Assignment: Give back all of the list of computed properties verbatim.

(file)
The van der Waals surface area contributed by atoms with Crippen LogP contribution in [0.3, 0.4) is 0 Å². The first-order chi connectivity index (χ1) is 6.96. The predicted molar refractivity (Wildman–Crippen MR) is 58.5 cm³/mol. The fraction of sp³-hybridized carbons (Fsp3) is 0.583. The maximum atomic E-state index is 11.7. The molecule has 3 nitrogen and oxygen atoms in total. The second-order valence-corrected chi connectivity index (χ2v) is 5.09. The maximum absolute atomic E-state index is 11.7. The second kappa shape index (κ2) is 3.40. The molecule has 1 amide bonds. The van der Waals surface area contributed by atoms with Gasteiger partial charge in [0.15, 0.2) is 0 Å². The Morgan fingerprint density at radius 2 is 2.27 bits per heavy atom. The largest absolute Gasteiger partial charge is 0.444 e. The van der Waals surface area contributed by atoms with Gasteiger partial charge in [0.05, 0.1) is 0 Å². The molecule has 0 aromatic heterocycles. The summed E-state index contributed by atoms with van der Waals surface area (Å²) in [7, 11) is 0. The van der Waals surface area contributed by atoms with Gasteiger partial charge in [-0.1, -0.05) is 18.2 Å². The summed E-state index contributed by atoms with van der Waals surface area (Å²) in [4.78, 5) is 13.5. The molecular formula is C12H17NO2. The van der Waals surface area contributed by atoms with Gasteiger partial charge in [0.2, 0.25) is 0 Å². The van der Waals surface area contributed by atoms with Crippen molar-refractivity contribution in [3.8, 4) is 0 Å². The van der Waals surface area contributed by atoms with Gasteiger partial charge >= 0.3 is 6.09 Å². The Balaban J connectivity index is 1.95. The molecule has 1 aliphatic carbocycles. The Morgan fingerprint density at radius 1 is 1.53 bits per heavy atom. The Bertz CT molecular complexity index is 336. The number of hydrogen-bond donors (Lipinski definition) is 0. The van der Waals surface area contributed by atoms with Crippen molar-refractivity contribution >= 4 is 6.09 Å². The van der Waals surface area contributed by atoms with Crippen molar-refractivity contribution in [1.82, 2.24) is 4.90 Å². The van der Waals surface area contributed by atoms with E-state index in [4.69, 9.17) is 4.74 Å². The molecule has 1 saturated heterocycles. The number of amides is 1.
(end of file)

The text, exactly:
The van der Waals surface area contributed by atoms with Crippen LogP contribution in [0.3, 0.4) is 0 Å². The first-order chi connectivity index (χ1) is 6.96. The predicted molar refractivity (Wildman–Crippen MR) is 58.5 cm³/mol. The fraction of sp³-hybridized carbons (Fsp3) is 0.583. The maximum atomic E-state index is 11.7. The molecule has 3 nitrogen and oxygen atoms in total. The second-order valence-corrected chi connectivity index (χ2v) is 5.09. The maximum absolute atomic E-state index is 11.7. The second kappa shape index (κ2) is 3.40. The molecule has 1 amide bonds. The van der Waals surface area contributed by atoms with Gasteiger partial charge in [0.15, 0.2) is 0 Å². The Morgan fingerprint density at radius 2 is 2.27 bits per heavy atom. The largest absolute Gasteiger partial charge is 0.444 e. The van der Waals surface area contributed by atoms with Gasteiger partial charge in [0.05, 0.1) is 0 Å². The molecule has 0 aromatic heterocycles. The summed E-state index contributed by atoms with van der Waals surface area (Å²) in [7, 11) is 0. The van der Waals surface area contributed by atoms with Gasteiger partial charge in [-0.1, -0.05) is 18.2 Å². The summed E-state index contributed by atoms with van der Waals surface area (Å²) in [4.78, 5) is 13.5. The molecular formula is C12H17NO2. The van der Waals surface area contributed by atoms with Gasteiger partial charge in [0.2, 0.25) is 0 Å². The van der Waals surface area contributed by atoms with Crippen molar-refractivity contribution in [3.8, 4) is 0 Å². The van der Waals surface area contributed by atoms with Gasteiger partial charge >= 0.3 is 6.09 Å². The Balaban J connectivity index is 1.95. The molecule has 1 aliphatic carbocycles. The Morgan fingerprint density at radius 1 is 1.53 bits per heavy atom. The Bertz CT molecular complexity index is 336. The number of hydrogen-bond donors (Lipinski definition) is 0. The van der Waals surface area contributed by atoms with Crippen molar-refractivity contribution >= 4 is 6.09 Å². The van der Waals surface area contributed by atoms with Crippen molar-refractivity contribution in [1.82, 2.24) is 4.90 Å². The van der Waals surface area contributed by atoms with E-state index in [4.69, 9.17) is 4.74 Å². The molecule has 1 saturated heterocycles. The number of amides is 1.